30 Books in 30 Days: The Iceberg
Bethanne Patrick on Marion Coutts' Memoir of Loss
In the 30 Books in 30 Days series leading up to the March 16 announcement of the 2016 National Book Critics Circle Award winners, NBCC board members review the 30 finalists. Today, NBCC board member Bethanne Patrick offers an appreciation of autobiography finalist Marion Coutts’ The Iceberg (Black Cat Press).
Vile things like tumors grow and become visible; so do memoirs, of which this one is not at all vile, although terribly painful to read.
Marion Coutts was married to Tom Lubbock. They had an adored toddler son, a house full of books, a life filled with friends and great conversation and food. In 2008, Lubbock was diagnosed with a brain tumor, and in 2011 it caused his death at age 53.
Those are the facts. Some memoirs take facts and spin detailed embroideries from them, and those can be terrific memoirs. But Coutts—an artist, writer, and former punk musician—seems determined to take facts and make them spare, to carve them into slivers and then attach them carefully so that their arcs and apertures explain as much as denser constructions.
In The Iceberg, Coutts begins in medias res because her beloved Tom must begin with a tumor in the middle of his head. There is nowhere else to start. There is also, we quickly realize, nowhere else to end but with Tom’s death.
That’s tough, yes. And lucky us, lucky readers, that reading about Tom’s death is as tough as it gets, because Coutts had to live through it. One of the reasons her language remains succinct and minimal may be because as she gained experience of watching someone die, Tom was losing all his facility with language. First speech, then writing. For a man who had been a noted critic, who had written his own memoir titled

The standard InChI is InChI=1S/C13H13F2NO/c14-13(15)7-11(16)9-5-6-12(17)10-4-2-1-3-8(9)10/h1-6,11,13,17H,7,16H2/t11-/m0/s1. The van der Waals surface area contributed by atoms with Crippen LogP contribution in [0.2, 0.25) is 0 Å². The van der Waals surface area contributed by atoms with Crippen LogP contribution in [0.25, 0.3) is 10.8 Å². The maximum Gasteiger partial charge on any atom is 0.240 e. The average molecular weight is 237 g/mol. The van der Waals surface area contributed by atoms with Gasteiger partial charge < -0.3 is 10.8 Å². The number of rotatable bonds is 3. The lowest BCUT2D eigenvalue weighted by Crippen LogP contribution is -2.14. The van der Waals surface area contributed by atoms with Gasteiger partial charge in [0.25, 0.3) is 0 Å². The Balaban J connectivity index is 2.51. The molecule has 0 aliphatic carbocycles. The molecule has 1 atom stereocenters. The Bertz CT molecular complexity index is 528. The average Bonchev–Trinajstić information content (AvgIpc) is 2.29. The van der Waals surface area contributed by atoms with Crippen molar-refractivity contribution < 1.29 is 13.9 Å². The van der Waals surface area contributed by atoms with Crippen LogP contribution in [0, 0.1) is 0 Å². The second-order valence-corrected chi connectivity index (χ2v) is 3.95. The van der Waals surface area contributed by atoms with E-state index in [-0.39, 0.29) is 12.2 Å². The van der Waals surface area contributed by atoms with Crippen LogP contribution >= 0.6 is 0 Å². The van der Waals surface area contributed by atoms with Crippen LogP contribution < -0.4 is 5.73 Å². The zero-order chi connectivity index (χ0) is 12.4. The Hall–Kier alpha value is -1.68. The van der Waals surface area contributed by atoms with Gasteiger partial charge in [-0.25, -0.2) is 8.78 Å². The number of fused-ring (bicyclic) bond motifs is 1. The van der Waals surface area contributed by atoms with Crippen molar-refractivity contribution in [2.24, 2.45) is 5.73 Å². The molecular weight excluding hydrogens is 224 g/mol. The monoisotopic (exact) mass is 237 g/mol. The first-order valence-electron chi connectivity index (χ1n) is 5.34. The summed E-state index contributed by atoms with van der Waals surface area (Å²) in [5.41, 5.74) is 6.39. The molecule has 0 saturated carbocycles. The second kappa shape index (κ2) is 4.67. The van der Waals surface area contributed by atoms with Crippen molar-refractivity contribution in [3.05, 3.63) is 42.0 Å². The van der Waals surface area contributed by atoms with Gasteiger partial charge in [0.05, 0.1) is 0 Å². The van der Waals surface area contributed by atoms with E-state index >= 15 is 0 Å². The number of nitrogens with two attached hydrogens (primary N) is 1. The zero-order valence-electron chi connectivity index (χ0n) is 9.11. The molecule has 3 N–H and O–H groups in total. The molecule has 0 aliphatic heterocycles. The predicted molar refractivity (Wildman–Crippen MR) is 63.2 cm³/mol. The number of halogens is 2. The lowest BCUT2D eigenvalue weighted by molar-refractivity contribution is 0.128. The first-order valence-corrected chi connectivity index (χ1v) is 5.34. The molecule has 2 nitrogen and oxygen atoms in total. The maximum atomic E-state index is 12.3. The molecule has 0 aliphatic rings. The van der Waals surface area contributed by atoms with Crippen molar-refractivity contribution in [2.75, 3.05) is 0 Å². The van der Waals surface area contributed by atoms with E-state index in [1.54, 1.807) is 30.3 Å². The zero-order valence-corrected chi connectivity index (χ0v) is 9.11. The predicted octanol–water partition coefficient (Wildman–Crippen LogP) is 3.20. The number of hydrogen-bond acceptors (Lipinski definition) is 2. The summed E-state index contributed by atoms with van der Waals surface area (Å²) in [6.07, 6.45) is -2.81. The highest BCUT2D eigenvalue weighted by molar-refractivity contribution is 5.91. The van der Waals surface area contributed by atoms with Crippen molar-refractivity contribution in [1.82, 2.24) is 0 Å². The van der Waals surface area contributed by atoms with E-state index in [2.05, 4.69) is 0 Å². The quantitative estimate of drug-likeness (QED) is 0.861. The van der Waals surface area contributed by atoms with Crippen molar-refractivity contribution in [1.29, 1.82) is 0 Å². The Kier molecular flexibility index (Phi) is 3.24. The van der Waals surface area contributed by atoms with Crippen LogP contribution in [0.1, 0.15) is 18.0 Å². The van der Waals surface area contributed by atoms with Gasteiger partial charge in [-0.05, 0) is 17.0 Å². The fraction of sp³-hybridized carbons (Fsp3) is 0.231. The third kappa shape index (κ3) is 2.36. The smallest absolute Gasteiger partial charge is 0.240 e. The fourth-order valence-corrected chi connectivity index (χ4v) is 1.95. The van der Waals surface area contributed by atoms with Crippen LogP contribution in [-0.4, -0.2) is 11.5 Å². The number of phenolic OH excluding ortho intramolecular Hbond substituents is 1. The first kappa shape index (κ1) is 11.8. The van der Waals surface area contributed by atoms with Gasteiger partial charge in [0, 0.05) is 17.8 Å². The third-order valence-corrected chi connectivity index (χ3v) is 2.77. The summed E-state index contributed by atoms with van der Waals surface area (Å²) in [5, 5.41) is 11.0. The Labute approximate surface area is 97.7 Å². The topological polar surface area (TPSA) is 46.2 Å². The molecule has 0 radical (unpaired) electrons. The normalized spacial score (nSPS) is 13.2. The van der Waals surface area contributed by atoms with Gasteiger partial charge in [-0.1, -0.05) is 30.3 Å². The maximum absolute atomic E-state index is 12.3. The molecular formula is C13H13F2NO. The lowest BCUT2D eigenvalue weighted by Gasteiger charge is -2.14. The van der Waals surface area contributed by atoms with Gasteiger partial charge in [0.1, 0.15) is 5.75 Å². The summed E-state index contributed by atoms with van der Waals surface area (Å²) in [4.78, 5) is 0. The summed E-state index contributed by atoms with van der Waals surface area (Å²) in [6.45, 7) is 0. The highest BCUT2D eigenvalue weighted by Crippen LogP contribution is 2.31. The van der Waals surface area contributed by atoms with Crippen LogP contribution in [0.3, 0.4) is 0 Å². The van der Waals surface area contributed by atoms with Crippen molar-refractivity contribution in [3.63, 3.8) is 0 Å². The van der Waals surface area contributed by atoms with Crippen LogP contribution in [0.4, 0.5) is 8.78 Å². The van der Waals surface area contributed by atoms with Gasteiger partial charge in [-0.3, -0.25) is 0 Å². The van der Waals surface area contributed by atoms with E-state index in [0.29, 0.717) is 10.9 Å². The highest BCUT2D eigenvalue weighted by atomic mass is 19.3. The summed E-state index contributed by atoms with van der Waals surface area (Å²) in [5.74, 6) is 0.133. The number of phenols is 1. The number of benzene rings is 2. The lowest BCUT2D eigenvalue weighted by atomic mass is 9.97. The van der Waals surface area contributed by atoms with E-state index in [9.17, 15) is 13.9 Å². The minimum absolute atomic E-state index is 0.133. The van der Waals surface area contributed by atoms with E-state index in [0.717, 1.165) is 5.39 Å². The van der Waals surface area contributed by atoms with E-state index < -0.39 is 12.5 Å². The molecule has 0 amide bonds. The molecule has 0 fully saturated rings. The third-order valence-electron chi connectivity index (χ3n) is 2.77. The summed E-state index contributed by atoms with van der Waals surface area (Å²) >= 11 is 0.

But his wife does not try to re-write her husband’s book. She loves him far too much and too bravely to wonder what he’s feeling or to make up any inner dialogue he might be having; instead, Coutts focuses on the section of the Venn diagram between life and death, which is, for lack of any other better word, caregiving.
Since Coutts and Lubbock married late and had a child late, she faces not just widowhood, but becoming the single parent of a very young child while herself deep in middle age. I found myself wondering how different this book might be without “Ev,” the little boy who grows from baby to preschooler as his father grows sick and sicker. There are all sorts of everyday moments with which to cope; no child, no matter how compliant and loving, can always behave in a hospital.
The more interesting track Coutts maps is not Ev’s age, but his growing facility with language as his father’s lifelong way with words dissipates. While Tom Lubbock isn’t happy with this decline, not only does he write and publish a memoir—for two years he continues his duties as art critic at The Independent, and Marion does note how he grapples with loss in these pieces. At first, “He writes slower, but with great drive and excitement.” Soon, too soon, by 2010, Tom has lost too many words to compose sentences.
The Iceberg is the most fitting title not because of its enormity, not because of its huge invisible portion—but because so many ships run aground on it. Marion’s identity as an individual and an artist. Ev’s knowledge of his father. Tom’s pleasure in company and good meals. A family’s wholeness. Towards the end—darkness visible—the tumor’s growth is visible outside Tom’s skull, “like a potato.”
While all of these facts inform The Iceberg, none of them digresses from its central image of a structure whose largest part remains beneath and is never seen. Coutts describes coping as “a cave underground deep in rock, hung across its roof with accretions of dripping salts. I am cavernous and hard as mineral. The cave holds a pool of dark water that has not seen light. The water is very cold; it is undrinkable and its size is unmapped.” How long can this go on? How hard can this get? How much can one give?
We already know the answer. So does the author. That’s why Tom’s final slip beyond and his funeral need even fewer words than the rest of the book. Marion Coutts is writing about what comes before, and figuring out what comes after.